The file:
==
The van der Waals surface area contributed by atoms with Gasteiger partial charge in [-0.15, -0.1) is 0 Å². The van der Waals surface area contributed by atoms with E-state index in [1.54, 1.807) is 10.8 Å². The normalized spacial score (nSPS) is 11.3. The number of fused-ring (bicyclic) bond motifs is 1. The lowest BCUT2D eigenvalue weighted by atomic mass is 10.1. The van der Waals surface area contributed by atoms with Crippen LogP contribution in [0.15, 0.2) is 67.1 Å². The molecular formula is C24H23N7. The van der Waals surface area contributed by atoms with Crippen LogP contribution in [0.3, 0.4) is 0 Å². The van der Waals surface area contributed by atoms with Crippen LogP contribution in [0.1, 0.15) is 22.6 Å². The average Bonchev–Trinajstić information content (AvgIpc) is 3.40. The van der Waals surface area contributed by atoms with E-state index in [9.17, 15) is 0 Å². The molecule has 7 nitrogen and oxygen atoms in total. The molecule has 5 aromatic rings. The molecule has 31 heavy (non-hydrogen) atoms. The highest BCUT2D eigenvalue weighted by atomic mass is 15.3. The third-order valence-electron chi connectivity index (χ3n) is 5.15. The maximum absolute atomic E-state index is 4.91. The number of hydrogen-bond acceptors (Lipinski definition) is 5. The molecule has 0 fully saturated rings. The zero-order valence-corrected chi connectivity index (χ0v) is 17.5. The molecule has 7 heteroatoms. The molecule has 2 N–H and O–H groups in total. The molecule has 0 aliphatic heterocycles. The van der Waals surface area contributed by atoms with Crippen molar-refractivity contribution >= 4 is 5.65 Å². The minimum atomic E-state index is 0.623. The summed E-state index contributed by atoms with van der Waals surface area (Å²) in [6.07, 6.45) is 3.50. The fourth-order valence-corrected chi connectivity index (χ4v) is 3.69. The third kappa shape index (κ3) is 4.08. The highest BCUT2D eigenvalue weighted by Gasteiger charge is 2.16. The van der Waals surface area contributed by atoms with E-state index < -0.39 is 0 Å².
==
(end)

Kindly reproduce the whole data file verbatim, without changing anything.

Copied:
The van der Waals surface area contributed by atoms with Gasteiger partial charge in [-0.15, -0.1) is 0 Å². The van der Waals surface area contributed by atoms with E-state index in [1.54, 1.807) is 10.8 Å². The normalized spacial score (nSPS) is 11.3. The number of fused-ring (bicyclic) bond motifs is 1. The lowest BCUT2D eigenvalue weighted by atomic mass is 10.1. The van der Waals surface area contributed by atoms with Crippen LogP contribution in [0.15, 0.2) is 67.1 Å². The molecular formula is C24H23N7. The van der Waals surface area contributed by atoms with Crippen LogP contribution in [0.3, 0.4) is 0 Å². The van der Waals surface area contributed by atoms with Crippen LogP contribution in [0.1, 0.15) is 22.6 Å². The average Bonchev–Trinajstić information content (AvgIpc) is 3.40. The van der Waals surface area contributed by atoms with E-state index in [9.17, 15) is 0 Å². The molecule has 7 nitrogen and oxygen atoms in total. The molecule has 5 aromatic rings. The molecule has 31 heavy (non-hydrogen) atoms. The highest BCUT2D eigenvalue weighted by atomic mass is 15.3. The third-order valence-electron chi connectivity index (χ3n) is 5.15. The maximum absolute atomic E-state index is 4.91. The number of hydrogen-bond acceptors (Lipinski definition) is 5. The molecule has 0 fully saturated rings. The zero-order valence-corrected chi connectivity index (χ0v) is 17.5. The molecule has 7 heteroatoms. The molecule has 2 N–H and O–H groups in total. The molecule has 0 aliphatic heterocycles. The van der Waals surface area contributed by atoms with Crippen molar-refractivity contribution >= 4 is 5.65 Å². The minimum atomic E-state index is 0.623. The summed E-state index contributed by atoms with van der Waals surface area (Å²) in [6.07, 6.45) is 3.50. The fourth-order valence-corrected chi connectivity index (χ4v) is 3.69. The third kappa shape index (κ3) is 4.08. The highest BCUT2D eigenvalue weighted by Gasteiger charge is 2.16. The van der Waals surface area contributed by atoms with E-state index < -0.39 is 0 Å².